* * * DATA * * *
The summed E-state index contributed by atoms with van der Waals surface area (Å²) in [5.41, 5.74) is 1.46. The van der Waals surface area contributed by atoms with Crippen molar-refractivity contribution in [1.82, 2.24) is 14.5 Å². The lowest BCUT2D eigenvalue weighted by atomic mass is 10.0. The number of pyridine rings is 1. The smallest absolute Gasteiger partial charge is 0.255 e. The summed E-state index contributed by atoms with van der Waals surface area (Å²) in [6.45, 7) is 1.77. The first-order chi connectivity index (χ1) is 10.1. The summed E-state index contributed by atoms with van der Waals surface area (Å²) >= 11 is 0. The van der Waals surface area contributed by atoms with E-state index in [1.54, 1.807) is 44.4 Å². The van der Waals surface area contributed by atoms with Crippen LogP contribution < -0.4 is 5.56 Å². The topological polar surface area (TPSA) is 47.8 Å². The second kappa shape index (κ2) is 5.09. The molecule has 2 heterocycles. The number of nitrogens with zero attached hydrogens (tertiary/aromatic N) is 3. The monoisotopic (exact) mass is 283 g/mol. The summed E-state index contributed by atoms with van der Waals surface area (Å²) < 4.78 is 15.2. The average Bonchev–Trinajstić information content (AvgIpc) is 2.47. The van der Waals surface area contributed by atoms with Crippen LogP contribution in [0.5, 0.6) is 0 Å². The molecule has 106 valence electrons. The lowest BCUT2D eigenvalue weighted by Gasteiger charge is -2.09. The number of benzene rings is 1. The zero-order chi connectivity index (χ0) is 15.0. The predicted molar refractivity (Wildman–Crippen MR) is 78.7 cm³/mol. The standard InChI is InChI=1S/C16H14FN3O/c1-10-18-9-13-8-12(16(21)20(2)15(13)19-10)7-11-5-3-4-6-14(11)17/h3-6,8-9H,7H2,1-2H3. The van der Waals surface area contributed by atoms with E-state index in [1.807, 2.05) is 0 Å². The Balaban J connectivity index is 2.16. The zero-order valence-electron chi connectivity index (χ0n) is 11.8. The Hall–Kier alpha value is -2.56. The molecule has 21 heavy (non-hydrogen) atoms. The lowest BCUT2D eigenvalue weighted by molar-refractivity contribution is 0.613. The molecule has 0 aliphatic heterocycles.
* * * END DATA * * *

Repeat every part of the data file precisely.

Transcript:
The summed E-state index contributed by atoms with van der Waals surface area (Å²) in [5.41, 5.74) is 1.46. The van der Waals surface area contributed by atoms with Crippen molar-refractivity contribution in [1.82, 2.24) is 14.5 Å². The lowest BCUT2D eigenvalue weighted by atomic mass is 10.0. The number of pyridine rings is 1. The smallest absolute Gasteiger partial charge is 0.255 e. The summed E-state index contributed by atoms with van der Waals surface area (Å²) in [6.45, 7) is 1.77. The first-order chi connectivity index (χ1) is 10.1. The summed E-state index contributed by atoms with van der Waals surface area (Å²) >= 11 is 0. The van der Waals surface area contributed by atoms with E-state index in [1.54, 1.807) is 44.4 Å². The van der Waals surface area contributed by atoms with Crippen LogP contribution < -0.4 is 5.56 Å². The topological polar surface area (TPSA) is 47.8 Å². The second kappa shape index (κ2) is 5.09. The molecule has 2 heterocycles. The number of nitrogens with zero attached hydrogens (tertiary/aromatic N) is 3. The monoisotopic (exact) mass is 283 g/mol. The summed E-state index contributed by atoms with van der Waals surface area (Å²) < 4.78 is 15.2. The average Bonchev–Trinajstić information content (AvgIpc) is 2.47. The van der Waals surface area contributed by atoms with Crippen LogP contribution in [0.5, 0.6) is 0 Å². The molecule has 106 valence electrons. The lowest BCUT2D eigenvalue weighted by Gasteiger charge is -2.09. The number of benzene rings is 1. The zero-order chi connectivity index (χ0) is 15.0. The predicted molar refractivity (Wildman–Crippen MR) is 78.7 cm³/mol. The standard InChI is InChI=1S/C16H14FN3O/c1-10-18-9-13-8-12(16(21)20(2)15(13)19-10)7-11-5-3-4-6-14(11)17/h3-6,8-9H,7H2,1-2H3. The van der Waals surface area contributed by atoms with E-state index in [1.807, 2.05) is 0 Å². The Balaban J connectivity index is 2.16. The zero-order valence-electron chi connectivity index (χ0n) is 11.8. The Hall–Kier alpha value is -2.56. The molecule has 21 heavy (non-hydrogen) atoms. The lowest BCUT2D eigenvalue weighted by molar-refractivity contribution is 0.613. The molecule has 0 aliphatic heterocycles.